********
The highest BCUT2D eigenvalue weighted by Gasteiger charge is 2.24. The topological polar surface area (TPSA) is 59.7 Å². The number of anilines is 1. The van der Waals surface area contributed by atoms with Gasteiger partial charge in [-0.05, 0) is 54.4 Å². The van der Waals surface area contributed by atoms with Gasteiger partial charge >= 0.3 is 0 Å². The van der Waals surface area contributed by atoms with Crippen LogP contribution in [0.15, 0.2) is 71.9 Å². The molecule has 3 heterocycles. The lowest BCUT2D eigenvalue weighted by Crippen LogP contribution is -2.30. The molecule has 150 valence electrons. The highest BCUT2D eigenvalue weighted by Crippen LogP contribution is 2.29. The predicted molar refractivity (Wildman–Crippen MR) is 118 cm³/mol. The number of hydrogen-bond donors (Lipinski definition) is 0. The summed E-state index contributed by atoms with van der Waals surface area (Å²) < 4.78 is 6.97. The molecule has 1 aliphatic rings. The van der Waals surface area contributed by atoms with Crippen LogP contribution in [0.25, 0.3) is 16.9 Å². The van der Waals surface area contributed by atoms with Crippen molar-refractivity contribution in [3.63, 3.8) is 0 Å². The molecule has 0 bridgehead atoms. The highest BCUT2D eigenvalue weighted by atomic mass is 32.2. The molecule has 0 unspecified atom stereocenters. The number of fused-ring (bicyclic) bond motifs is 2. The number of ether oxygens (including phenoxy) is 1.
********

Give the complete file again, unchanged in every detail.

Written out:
The highest BCUT2D eigenvalue weighted by Gasteiger charge is 2.24. The topological polar surface area (TPSA) is 59.7 Å². The number of anilines is 1. The van der Waals surface area contributed by atoms with Gasteiger partial charge in [-0.05, 0) is 54.4 Å². The van der Waals surface area contributed by atoms with Gasteiger partial charge >= 0.3 is 0 Å². The van der Waals surface area contributed by atoms with Crippen LogP contribution in [0.15, 0.2) is 71.9 Å². The molecule has 3 heterocycles. The lowest BCUT2D eigenvalue weighted by Crippen LogP contribution is -2.30. The molecule has 150 valence electrons. The highest BCUT2D eigenvalue weighted by Crippen LogP contribution is 2.29. The predicted molar refractivity (Wildman–Crippen MR) is 118 cm³/mol. The number of hydrogen-bond donors (Lipinski definition) is 0. The summed E-state index contributed by atoms with van der Waals surface area (Å²) < 4.78 is 6.97. The molecule has 1 aliphatic rings. The van der Waals surface area contributed by atoms with Crippen LogP contribution in [0.25, 0.3) is 16.9 Å². The van der Waals surface area contributed by atoms with Crippen molar-refractivity contribution in [3.63, 3.8) is 0 Å². The molecule has 0 bridgehead atoms. The highest BCUT2D eigenvalue weighted by atomic mass is 32.2. The molecule has 0 unspecified atom stereocenters. The number of fused-ring (bicyclic) bond motifs is 2. The number of ether oxygens (including phenoxy) is 1.